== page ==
Over the last few years, the spurt in the number of companies in the freight and courier sectors across the country has made logistics management imperative. In order to ensure deliveries are handled in an efficient manner, logistics management plays a critical role in offering solutions that factor in the needs and challenges of those involved.
In India, while a couple of the organised players are implementing technology solutions within their network, the bulk of players are devoid of technology. Technology here acts as an enabler and a medium of integrating, communicating and bringing about overall efficiencies that are utterly lacking adoption in the logistics sector.
Any smart logistics service these days requires synchronization between various modes of communication as well as a need to keep a tab on how the movement of goods and their handling are being monitored. Any logistics unit worth it’s salt must need to keep a tab on the millions of transactions that happen at any given period of time. This is where the importance of the cloud comes to the limelight.
According to a recent survey of supply chain professionals by Oracle, roughly one-third of respondents see cloud solutions as being a “game-changer” or providing a significant positive impact. While many have yet to adopt advanced technologies, including artificial intelligence (AI) and blockchain, professionals believe in their potential, and in fact, see these rising in importance over the next two years.
Cost containment, collaboration and visibility are the top challenges, which align well with the problems addressed by cloud software through enhanced information sharing, advanced analytics, and low-cost deployment. This leads toward a healthy future adoption of cloud logistics solutions.
Cloud-based applications are nimbler, faster and far more powerful than external IT data management systems, which allow for complex data processing and sharing. The ease and accessibility of such access points help one to retrieve and analyze inventory or transportation data to help make moment decisions based on real-time reporting.
Companies and freight management service providers can use these real-time reporting capabilities to track and locate products at any point in the manufacturing, distribution, or shipping cycles, which help get them a holistic view of the overall supply chain.
TMS (Transport management systems) have been on-premise for a couple of decades but in the past 5 years, the cloud is eating up this space at a massive rate. Most of the B2B solutions across sectors are moving to the cloud and this trend is bound to accelerate.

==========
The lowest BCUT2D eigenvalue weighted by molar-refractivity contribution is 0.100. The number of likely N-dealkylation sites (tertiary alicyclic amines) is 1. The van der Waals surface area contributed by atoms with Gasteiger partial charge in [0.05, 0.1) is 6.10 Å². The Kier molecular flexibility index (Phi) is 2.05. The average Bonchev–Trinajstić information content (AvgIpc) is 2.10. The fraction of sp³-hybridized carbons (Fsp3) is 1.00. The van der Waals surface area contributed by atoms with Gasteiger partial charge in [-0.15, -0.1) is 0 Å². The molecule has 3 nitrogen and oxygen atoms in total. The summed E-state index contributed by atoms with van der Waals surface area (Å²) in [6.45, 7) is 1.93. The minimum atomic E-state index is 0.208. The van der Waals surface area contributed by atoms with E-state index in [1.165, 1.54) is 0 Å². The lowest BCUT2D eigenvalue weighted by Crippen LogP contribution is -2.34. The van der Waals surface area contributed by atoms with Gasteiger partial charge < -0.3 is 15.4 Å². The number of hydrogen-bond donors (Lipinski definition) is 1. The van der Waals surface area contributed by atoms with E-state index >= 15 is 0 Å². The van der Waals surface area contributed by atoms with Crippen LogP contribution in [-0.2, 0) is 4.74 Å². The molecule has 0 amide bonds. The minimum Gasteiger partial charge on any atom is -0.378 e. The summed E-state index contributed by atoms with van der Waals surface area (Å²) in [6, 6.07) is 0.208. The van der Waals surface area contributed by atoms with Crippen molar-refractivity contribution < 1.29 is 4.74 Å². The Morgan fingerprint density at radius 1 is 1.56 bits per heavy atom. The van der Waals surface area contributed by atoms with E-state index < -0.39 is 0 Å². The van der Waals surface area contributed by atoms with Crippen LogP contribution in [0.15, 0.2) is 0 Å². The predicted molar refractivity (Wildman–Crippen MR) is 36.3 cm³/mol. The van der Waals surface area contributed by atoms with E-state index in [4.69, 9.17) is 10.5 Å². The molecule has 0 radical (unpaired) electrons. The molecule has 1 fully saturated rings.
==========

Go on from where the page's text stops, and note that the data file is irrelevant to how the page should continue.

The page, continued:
Some of the benefits of leveraging cloud computing are:
Scale: The inherent scalability of cloud computing solutions can be extremely beneficial for the logistics sector. These organisations deal with a huge demand shift which can be hard to handle without the right technology in place. With cloud computing solutions, it’s easy to scale up without wasting time, money or resources. This makes it easy for logistics organisations to enter new markets or launch new services easily and quickly. Cloud scalability helps develop dynamic supply chains.
Cost efficiency: Cloud-based logistics systems help in managing different aspects of operations in real-time make pricing scalable – hence reducing costs incurred. Companies have the opportunity of having access to current updates on relevant data. Due to the nature that cloud-based logistics operates as a pay-per-use model, it saves the cost of software maintenance and upgrades. Capital expenditure is drastically reduced due to little demand for on-site resources.
Onboarding: Cloud solutions help onboard new trading partners in days instead of weeks. With the onboarding of shippers, carriers, freight brokerages, and 3PLs, the cloud gives one the flexibility to meet varied customer requests or requirements by enabling any-to-any integrations and retaining flexible protocol connectivity.
Flexibility: In the logistics sector, the decision to move to the cloud normally stems from a financial perspective. Upfront costs are cheaper; there’s no need for huge investments in IT infrastructure and its upgrades or support requirements. Additionally, it is also quick and easy to add users into the online environment, no matter where they are.
Given the benefits that cloud computing has to offer, coupled with the increasing number of supply chain focused services, it is inevitable that logistics management and the sector will take up the cloud in operations in at least some form. Hence, there really isn’t a question about its future; rather about how much will companies leverage on its benefits for greater success.
(This article is written by Mradul K, VP – Global Sales and Strategy, LogiNext. The views expressed in this article are of the author.)